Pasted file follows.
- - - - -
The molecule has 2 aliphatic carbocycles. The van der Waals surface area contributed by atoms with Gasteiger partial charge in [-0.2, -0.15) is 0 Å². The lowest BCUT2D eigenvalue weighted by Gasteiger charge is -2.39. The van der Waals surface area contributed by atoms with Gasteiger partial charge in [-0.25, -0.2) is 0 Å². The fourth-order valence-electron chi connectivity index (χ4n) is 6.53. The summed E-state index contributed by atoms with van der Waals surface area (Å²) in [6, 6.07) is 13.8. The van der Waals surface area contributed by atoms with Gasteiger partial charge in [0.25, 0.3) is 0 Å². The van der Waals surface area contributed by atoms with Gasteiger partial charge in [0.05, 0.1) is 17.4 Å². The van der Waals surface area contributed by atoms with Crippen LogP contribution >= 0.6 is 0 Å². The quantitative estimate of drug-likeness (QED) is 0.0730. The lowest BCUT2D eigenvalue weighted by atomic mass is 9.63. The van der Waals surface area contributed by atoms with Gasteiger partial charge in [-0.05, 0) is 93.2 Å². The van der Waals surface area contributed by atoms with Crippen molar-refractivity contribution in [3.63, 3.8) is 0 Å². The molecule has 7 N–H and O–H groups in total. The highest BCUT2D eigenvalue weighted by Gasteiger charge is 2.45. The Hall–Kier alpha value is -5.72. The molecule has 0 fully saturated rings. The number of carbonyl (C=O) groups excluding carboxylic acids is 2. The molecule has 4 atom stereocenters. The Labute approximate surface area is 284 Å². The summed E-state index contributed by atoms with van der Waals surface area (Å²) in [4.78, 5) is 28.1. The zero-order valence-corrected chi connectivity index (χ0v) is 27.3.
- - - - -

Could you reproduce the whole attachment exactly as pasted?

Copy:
The molecule has 2 aliphatic carbocycles. The van der Waals surface area contributed by atoms with Gasteiger partial charge in [-0.2, -0.15) is 0 Å². The lowest BCUT2D eigenvalue weighted by Gasteiger charge is -2.39. The van der Waals surface area contributed by atoms with Gasteiger partial charge in [-0.25, -0.2) is 0 Å². The fourth-order valence-electron chi connectivity index (χ4n) is 6.53. The summed E-state index contributed by atoms with van der Waals surface area (Å²) in [6, 6.07) is 13.8. The van der Waals surface area contributed by atoms with Gasteiger partial charge in [0.25, 0.3) is 0 Å². The van der Waals surface area contributed by atoms with Gasteiger partial charge in [0.05, 0.1) is 17.4 Å². The van der Waals surface area contributed by atoms with Crippen LogP contribution >= 0.6 is 0 Å². The quantitative estimate of drug-likeness (QED) is 0.0730. The lowest BCUT2D eigenvalue weighted by atomic mass is 9.63. The van der Waals surface area contributed by atoms with Gasteiger partial charge in [-0.05, 0) is 93.2 Å². The van der Waals surface area contributed by atoms with Crippen molar-refractivity contribution in [3.63, 3.8) is 0 Å². The molecule has 7 N–H and O–H groups in total. The highest BCUT2D eigenvalue weighted by Gasteiger charge is 2.45. The Hall–Kier alpha value is -5.72. The molecule has 0 fully saturated rings. The number of carbonyl (C=O) groups excluding carboxylic acids is 2. The molecule has 4 atom stereocenters. The Labute approximate surface area is 284 Å². The summed E-state index contributed by atoms with van der Waals surface area (Å²) in [4.78, 5) is 28.1. The zero-order valence-corrected chi connectivity index (χ0v) is 27.3.